Beliefs of someone with toxic shame

As we discussed, people with toxic shame belief they are unworthy of being loved or create a special connection with others and they can have the following thoughts or beliefs rooted deep inside their minds according to PsychCentral:

  • I am stupid
  • I am not attractive so no one will be interested in me or I am ugly
  • I am a very bad person
  • I am a fraudster
  • I am so selfish
  • I am not enough (in various aspects or settings)
  • I hate myself
  • I don’t matter to anyone
  • I am defective
  • I shouldn’t have been born
  • No one will ever love me or I am incapable of being loved
  • I am a failure

According to the shame resilience theory, the feelings mentioned above are felt by anyone who fits in the explanation of the theory.

Are there any identified causes for toxic shame?

As we have discussed so far, toxic shame seems to be most commonly reinforced through our childhood experiences. For instance, if your mom or your dad usually and constantly punished you (physically) or verbally expressed how ashamed or disappointed they were of us then this is when we may have embraced the idea of being “shameful”. 

However, shame can also be internalized in other settings such as school or when interacting with friends or other relatives. In addition, toxic shame has also been suggested to develop later in life due to certain traumatic events such as having an abusive relationship or incidents at work where we experienced humiliation or maybe repeated rejection from other people. 

Shame vs Guilt

It is common to confuse shame with guilt but they are not the same, the first relates to how you feel as an individual and the second is experienced when you feel sorry for something you may have done. 

In contrast, toxic shame is a pervasive feeling of being bad and who you are as an individual. 

How to deal and overcome with toxic shame

Overcoming and dealing with toxic shame is not easy but it is not impossible either. It requires your willingness and that “wanting” to change. Let’s take a look at some key aspects mentioned by Bernard Golden, a Ph.D. from psychology Today.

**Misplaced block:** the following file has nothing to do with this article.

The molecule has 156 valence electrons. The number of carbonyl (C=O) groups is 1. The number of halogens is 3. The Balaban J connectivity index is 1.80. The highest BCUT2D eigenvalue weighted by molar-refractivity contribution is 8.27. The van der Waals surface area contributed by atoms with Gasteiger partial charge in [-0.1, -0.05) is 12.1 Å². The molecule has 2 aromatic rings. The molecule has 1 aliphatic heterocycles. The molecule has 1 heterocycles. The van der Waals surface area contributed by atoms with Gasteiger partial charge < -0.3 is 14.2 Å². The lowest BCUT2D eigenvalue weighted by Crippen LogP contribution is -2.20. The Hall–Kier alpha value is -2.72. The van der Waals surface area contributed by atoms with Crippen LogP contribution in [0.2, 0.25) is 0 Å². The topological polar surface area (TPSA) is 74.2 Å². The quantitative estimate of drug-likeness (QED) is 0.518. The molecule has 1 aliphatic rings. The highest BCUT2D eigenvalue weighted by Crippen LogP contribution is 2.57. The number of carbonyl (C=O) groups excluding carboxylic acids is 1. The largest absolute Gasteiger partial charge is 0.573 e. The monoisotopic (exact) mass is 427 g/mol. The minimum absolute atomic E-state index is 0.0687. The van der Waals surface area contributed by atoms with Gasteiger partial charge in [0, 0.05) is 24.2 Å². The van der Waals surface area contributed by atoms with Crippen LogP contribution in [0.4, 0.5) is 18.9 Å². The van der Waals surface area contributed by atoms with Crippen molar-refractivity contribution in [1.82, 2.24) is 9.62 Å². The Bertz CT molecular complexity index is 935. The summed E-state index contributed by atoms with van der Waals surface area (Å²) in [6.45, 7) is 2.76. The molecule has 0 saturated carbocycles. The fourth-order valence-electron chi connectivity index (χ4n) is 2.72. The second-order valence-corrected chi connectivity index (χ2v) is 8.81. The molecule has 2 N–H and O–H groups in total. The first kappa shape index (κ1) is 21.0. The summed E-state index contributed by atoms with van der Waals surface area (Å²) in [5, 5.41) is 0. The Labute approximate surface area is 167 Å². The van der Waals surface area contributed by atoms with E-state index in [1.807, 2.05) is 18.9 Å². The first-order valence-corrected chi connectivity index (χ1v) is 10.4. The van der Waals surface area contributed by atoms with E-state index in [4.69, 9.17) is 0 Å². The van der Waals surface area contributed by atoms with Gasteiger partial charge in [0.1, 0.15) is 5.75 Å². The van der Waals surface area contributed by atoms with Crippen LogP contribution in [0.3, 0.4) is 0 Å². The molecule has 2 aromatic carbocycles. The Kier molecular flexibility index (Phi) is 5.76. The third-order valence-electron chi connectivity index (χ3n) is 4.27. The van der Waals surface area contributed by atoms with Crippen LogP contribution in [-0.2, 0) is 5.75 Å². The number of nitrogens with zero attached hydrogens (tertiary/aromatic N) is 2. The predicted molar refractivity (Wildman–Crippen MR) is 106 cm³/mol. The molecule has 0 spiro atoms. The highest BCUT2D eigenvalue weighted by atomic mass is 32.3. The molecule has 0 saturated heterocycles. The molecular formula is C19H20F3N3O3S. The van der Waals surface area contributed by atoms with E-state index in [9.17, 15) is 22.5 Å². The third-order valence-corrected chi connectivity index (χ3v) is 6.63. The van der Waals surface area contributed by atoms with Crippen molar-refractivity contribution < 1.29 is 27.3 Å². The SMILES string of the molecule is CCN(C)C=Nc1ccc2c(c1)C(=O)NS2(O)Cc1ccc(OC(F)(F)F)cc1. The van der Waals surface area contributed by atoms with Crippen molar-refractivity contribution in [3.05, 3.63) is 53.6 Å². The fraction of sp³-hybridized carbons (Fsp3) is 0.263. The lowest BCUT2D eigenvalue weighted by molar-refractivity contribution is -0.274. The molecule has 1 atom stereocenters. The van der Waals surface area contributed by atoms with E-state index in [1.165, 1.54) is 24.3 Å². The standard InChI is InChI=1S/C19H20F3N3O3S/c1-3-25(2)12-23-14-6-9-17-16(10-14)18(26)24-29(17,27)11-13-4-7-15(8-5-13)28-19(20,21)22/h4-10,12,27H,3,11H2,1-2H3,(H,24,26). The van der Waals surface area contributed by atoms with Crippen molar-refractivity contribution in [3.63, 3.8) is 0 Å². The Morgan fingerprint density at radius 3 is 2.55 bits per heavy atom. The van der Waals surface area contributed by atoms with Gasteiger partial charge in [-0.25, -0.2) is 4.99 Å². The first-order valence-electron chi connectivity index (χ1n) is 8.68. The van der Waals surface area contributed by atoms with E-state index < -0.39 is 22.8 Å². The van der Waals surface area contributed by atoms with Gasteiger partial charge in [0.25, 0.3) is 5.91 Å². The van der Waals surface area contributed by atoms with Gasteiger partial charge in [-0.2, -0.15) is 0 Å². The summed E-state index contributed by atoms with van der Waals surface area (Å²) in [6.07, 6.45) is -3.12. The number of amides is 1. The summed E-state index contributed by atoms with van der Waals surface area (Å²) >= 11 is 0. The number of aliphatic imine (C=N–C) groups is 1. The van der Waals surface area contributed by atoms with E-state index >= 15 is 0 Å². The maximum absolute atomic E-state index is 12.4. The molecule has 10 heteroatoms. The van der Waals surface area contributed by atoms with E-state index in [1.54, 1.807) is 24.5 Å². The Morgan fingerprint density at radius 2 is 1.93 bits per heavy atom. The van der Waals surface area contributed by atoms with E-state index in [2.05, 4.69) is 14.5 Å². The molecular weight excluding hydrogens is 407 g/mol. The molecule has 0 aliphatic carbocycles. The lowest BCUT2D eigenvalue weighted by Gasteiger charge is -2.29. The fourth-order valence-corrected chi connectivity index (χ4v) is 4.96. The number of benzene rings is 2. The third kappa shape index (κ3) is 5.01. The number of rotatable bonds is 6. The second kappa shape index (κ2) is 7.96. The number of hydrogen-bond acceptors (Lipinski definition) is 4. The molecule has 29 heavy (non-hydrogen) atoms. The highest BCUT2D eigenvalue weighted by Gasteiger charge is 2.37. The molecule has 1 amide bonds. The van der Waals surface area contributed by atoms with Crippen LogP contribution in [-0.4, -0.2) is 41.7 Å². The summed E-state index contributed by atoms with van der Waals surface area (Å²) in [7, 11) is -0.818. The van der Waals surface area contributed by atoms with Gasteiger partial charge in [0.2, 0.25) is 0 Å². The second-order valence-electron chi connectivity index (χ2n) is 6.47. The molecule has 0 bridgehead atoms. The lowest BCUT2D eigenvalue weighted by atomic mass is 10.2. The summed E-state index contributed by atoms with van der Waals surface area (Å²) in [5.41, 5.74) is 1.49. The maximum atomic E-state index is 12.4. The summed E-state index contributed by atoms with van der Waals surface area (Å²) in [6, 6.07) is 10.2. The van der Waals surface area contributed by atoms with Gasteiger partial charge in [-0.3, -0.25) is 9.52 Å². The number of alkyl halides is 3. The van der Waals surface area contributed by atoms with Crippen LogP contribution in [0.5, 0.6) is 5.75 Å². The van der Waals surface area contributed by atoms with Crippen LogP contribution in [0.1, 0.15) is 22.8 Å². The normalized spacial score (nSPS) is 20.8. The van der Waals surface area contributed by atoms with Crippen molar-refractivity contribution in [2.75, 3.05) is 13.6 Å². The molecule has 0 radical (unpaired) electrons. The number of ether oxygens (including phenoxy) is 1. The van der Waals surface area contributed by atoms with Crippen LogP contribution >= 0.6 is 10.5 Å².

• Become “aware” of that inner dialogue but expand your capacity to observe, try not reacting to it.
  • Develop greater inner compassion with yourself–being able to choose compassion as an alternative to cultivating a dialogue of increased self-acceptance of your humanity. This means recognizing that, like all humans, you have flaws and weaknesses, make mistakes and suffer. We are not alone, even when we feel that we are.
  • Become a “witness to” and mourn your wounds. This requires the ability to identify and sit with the pain associated with your hurts-current and past.
  • Forgive yourself for feelings, thoughts, or actions of your “former selves.” It is easy to beat yourself with hindsight about the insight that you lacked at an earlier age. However, you can only act from the awareness you have at any given moment.

Strategies for overcoming toxic shame

Some of the suggested strategies for overcoming toxic shame include:

  • Mindfulness meditation, which is considered a powerful tool to overcome anxiety and stress and can even help you overcome cognitive distortions (thoughts) or shift how we tend to feel and experience situations. This can also help “rewiring your brain” and creating new neural pathways as several studies have shown. 
  • Mindfulness can also strengthen our ability to recognize our internal dialogue and that hostile voice that tells us we are not worthy and will never be enough for anything or anyone. That internal voice is the source of your toxic shame, always telling you how you are and you are meant to be always, but that does not define you. This can help us overcome shame by practicing a few minutes daily or even several times a day if you have the chance.